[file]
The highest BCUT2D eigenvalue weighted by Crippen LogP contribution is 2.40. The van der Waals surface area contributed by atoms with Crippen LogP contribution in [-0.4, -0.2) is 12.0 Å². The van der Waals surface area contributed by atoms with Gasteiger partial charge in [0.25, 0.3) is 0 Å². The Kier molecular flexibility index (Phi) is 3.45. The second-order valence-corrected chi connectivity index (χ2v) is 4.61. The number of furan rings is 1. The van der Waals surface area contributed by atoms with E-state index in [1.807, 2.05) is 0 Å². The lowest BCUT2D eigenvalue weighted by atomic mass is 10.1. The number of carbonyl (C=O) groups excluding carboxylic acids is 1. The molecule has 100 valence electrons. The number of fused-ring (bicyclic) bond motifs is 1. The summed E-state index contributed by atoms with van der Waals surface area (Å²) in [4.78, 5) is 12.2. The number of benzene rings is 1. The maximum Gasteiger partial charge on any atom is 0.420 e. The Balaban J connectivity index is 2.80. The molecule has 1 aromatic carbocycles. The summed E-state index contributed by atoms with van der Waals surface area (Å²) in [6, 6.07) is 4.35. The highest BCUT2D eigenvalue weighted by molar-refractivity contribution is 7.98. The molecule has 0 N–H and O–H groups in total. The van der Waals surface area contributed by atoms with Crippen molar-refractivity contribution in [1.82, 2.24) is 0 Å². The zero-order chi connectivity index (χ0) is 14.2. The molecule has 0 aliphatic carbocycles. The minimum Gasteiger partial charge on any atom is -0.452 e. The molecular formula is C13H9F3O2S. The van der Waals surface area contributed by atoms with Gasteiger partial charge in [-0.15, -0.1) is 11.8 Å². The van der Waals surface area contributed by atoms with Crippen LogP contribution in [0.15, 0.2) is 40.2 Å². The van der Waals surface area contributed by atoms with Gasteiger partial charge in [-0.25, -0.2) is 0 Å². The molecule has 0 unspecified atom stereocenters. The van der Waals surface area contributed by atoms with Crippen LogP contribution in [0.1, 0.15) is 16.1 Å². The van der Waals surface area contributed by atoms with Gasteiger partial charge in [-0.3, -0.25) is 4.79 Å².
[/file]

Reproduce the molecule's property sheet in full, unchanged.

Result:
The highest BCUT2D eigenvalue weighted by Crippen LogP contribution is 2.40. The van der Waals surface area contributed by atoms with Crippen LogP contribution in [-0.4, -0.2) is 12.0 Å². The van der Waals surface area contributed by atoms with Gasteiger partial charge in [0.25, 0.3) is 0 Å². The Kier molecular flexibility index (Phi) is 3.45. The second-order valence-corrected chi connectivity index (χ2v) is 4.61. The number of furan rings is 1. The van der Waals surface area contributed by atoms with E-state index in [1.807, 2.05) is 0 Å². The lowest BCUT2D eigenvalue weighted by atomic mass is 10.1. The number of carbonyl (C=O) groups excluding carboxylic acids is 1. The molecule has 100 valence electrons. The number of fused-ring (bicyclic) bond motifs is 1. The summed E-state index contributed by atoms with van der Waals surface area (Å²) in [4.78, 5) is 12.2. The number of benzene rings is 1. The maximum Gasteiger partial charge on any atom is 0.420 e. The Balaban J connectivity index is 2.80. The molecule has 1 aromatic carbocycles. The summed E-state index contributed by atoms with van der Waals surface area (Å²) in [6, 6.07) is 4.35. The highest BCUT2D eigenvalue weighted by molar-refractivity contribution is 7.98. The molecule has 0 N–H and O–H groups in total. The van der Waals surface area contributed by atoms with Crippen molar-refractivity contribution in [1.82, 2.24) is 0 Å². The zero-order chi connectivity index (χ0) is 14.2. The molecule has 0 aliphatic carbocycles. The minimum Gasteiger partial charge on any atom is -0.452 e. The molecular formula is C13H9F3O2S. The van der Waals surface area contributed by atoms with Gasteiger partial charge in [-0.15, -0.1) is 11.8 Å². The van der Waals surface area contributed by atoms with Crippen LogP contribution in [0.15, 0.2) is 40.2 Å². The van der Waals surface area contributed by atoms with Gasteiger partial charge in [-0.25, -0.2) is 0 Å². The molecule has 0 unspecified atom stereocenters. The van der Waals surface area contributed by atoms with Crippen LogP contribution in [0.1, 0.15) is 16.1 Å². The van der Waals surface area contributed by atoms with Gasteiger partial charge in [-0.3, -0.25) is 4.79 Å².